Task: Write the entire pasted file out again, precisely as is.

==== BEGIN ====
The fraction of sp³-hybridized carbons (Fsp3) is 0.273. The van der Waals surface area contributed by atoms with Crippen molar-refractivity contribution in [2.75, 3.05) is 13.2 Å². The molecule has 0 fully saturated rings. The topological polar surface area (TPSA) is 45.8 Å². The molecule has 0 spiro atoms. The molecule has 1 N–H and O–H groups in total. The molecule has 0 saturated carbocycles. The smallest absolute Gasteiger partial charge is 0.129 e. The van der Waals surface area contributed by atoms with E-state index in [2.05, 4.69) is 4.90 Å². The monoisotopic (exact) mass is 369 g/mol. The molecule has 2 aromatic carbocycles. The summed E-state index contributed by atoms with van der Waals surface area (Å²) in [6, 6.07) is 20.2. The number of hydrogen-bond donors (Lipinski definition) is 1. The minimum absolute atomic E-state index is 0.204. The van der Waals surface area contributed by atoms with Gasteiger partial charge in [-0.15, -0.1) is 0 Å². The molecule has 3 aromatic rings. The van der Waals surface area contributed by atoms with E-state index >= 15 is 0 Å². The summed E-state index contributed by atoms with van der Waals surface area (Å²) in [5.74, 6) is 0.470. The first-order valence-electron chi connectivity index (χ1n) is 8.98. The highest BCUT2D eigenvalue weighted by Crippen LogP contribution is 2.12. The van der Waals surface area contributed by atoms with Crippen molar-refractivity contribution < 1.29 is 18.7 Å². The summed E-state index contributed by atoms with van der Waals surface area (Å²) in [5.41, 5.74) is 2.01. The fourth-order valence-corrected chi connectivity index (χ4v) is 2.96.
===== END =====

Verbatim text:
The fraction of sp³-hybridized carbons (Fsp3) is 0.273. The van der Waals surface area contributed by atoms with Crippen molar-refractivity contribution in [2.75, 3.05) is 13.2 Å². The molecule has 0 fully saturated rings. The topological polar surface area (TPSA) is 45.8 Å². The molecule has 0 spiro atoms. The molecule has 1 N–H and O–H groups in total. The molecule has 0 saturated carbocycles. The smallest absolute Gasteiger partial charge is 0.129 e. The van der Waals surface area contributed by atoms with E-state index in [2.05, 4.69) is 4.90 Å². The monoisotopic (exact) mass is 369 g/mol. The molecule has 2 aromatic carbocycles. The summed E-state index contributed by atoms with van der Waals surface area (Å²) in [6, 6.07) is 20.2. The number of hydrogen-bond donors (Lipinski definition) is 1. The minimum absolute atomic E-state index is 0.204. The van der Waals surface area contributed by atoms with Gasteiger partial charge in [-0.15, -0.1) is 0 Å². The molecule has 3 aromatic rings. The van der Waals surface area contributed by atoms with E-state index >= 15 is 0 Å². The summed E-state index contributed by atoms with van der Waals surface area (Å²) in [5.74, 6) is 0.470. The first-order valence-electron chi connectivity index (χ1n) is 8.98. The highest BCUT2D eigenvalue weighted by Crippen LogP contribution is 2.12. The van der Waals surface area contributed by atoms with Crippen molar-refractivity contribution < 1.29 is 18.7 Å². The summed E-state index contributed by atoms with van der Waals surface area (Å²) in [5.41, 5.74) is 2.01. The fourth-order valence-corrected chi connectivity index (χ4v) is 2.96.